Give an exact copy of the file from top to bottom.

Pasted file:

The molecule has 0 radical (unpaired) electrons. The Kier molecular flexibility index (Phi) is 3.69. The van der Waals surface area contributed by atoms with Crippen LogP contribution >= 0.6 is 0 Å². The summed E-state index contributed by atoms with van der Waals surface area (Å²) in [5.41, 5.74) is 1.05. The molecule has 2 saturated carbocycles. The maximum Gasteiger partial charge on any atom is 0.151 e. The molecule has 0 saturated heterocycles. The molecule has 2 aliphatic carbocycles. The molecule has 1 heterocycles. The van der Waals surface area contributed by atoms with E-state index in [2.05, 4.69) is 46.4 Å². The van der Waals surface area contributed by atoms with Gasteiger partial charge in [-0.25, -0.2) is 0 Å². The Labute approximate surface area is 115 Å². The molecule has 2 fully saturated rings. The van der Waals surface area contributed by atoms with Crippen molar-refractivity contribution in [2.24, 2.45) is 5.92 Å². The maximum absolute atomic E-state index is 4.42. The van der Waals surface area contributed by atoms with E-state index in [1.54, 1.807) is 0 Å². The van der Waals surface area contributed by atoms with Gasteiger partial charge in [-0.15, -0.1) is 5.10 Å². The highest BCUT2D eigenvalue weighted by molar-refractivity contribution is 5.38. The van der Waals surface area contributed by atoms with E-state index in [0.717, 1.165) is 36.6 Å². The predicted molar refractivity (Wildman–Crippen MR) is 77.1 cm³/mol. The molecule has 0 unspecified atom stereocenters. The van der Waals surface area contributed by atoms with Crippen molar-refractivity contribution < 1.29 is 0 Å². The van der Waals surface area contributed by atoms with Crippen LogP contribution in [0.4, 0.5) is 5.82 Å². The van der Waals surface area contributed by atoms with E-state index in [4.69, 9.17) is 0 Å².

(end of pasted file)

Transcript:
The molecule has 0 radical (unpaired) electrons. The Kier molecular flexibility index (Phi) is 3.69. The van der Waals surface area contributed by atoms with Crippen LogP contribution >= 0.6 is 0 Å². The summed E-state index contributed by atoms with van der Waals surface area (Å²) in [5.41, 5.74) is 1.05. The molecule has 2 saturated carbocycles. The maximum Gasteiger partial charge on any atom is 0.151 e. The molecule has 0 saturated heterocycles. The molecule has 2 aliphatic carbocycles. The molecule has 1 heterocycles. The van der Waals surface area contributed by atoms with E-state index in [2.05, 4.69) is 46.4 Å². The van der Waals surface area contributed by atoms with Gasteiger partial charge in [-0.25, -0.2) is 0 Å². The Labute approximate surface area is 115 Å². The molecule has 2 fully saturated rings. The van der Waals surface area contributed by atoms with Crippen molar-refractivity contribution in [2.24, 2.45) is 5.92 Å². The maximum absolute atomic E-state index is 4.42. The van der Waals surface area contributed by atoms with E-state index in [1.54, 1.807) is 0 Å². The van der Waals surface area contributed by atoms with Gasteiger partial charge in [-0.15, -0.1) is 5.10 Å². The highest BCUT2D eigenvalue weighted by molar-refractivity contribution is 5.38. The van der Waals surface area contributed by atoms with E-state index in [0.717, 1.165) is 36.6 Å². The predicted molar refractivity (Wildman–Crippen MR) is 77.1 cm³/mol. The molecule has 0 unspecified atom stereocenters. The van der Waals surface area contributed by atoms with Crippen molar-refractivity contribution < 1.29 is 0 Å². The van der Waals surface area contributed by atoms with Crippen LogP contribution in [0.4, 0.5) is 5.82 Å². The van der Waals surface area contributed by atoms with E-state index in [4.69, 9.17) is 0 Å².